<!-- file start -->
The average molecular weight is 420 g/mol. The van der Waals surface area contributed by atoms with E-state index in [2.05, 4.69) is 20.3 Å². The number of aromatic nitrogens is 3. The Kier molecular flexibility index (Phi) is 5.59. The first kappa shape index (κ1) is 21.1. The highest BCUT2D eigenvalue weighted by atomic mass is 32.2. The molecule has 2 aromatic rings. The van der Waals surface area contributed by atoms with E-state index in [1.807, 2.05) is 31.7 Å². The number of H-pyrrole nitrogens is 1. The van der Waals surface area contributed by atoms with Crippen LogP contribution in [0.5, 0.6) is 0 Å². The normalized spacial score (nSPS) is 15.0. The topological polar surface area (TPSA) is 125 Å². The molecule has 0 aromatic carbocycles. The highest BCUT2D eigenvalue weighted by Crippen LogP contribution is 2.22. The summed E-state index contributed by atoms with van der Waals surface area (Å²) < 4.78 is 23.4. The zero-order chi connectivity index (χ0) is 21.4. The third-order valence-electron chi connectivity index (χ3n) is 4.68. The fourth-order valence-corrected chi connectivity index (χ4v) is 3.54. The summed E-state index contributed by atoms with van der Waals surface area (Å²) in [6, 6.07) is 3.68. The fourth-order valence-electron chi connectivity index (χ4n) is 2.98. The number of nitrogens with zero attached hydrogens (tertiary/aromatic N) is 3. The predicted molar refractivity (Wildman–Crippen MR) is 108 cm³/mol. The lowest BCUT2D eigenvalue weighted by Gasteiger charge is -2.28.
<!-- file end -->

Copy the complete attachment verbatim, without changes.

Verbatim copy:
The average molecular weight is 420 g/mol. The van der Waals surface area contributed by atoms with E-state index in [2.05, 4.69) is 20.3 Å². The number of aromatic nitrogens is 3. The Kier molecular flexibility index (Phi) is 5.59. The first kappa shape index (κ1) is 21.1. The highest BCUT2D eigenvalue weighted by atomic mass is 32.2. The molecule has 2 aromatic rings. The van der Waals surface area contributed by atoms with E-state index in [1.807, 2.05) is 31.7 Å². The number of H-pyrrole nitrogens is 1. The van der Waals surface area contributed by atoms with Crippen LogP contribution in [0.5, 0.6) is 0 Å². The normalized spacial score (nSPS) is 15.0. The topological polar surface area (TPSA) is 125 Å². The molecule has 0 aromatic carbocycles. The highest BCUT2D eigenvalue weighted by Crippen LogP contribution is 2.22. The summed E-state index contributed by atoms with van der Waals surface area (Å²) < 4.78 is 23.4. The zero-order chi connectivity index (χ0) is 21.4. The third-order valence-electron chi connectivity index (χ3n) is 4.68. The fourth-order valence-corrected chi connectivity index (χ4v) is 3.54. The summed E-state index contributed by atoms with van der Waals surface area (Å²) in [6, 6.07) is 3.68. The fourth-order valence-electron chi connectivity index (χ4n) is 2.98. The number of nitrogens with zero attached hydrogens (tertiary/aromatic N) is 3. The predicted molar refractivity (Wildman–Crippen MR) is 108 cm³/mol. The lowest BCUT2D eigenvalue weighted by Gasteiger charge is -2.28.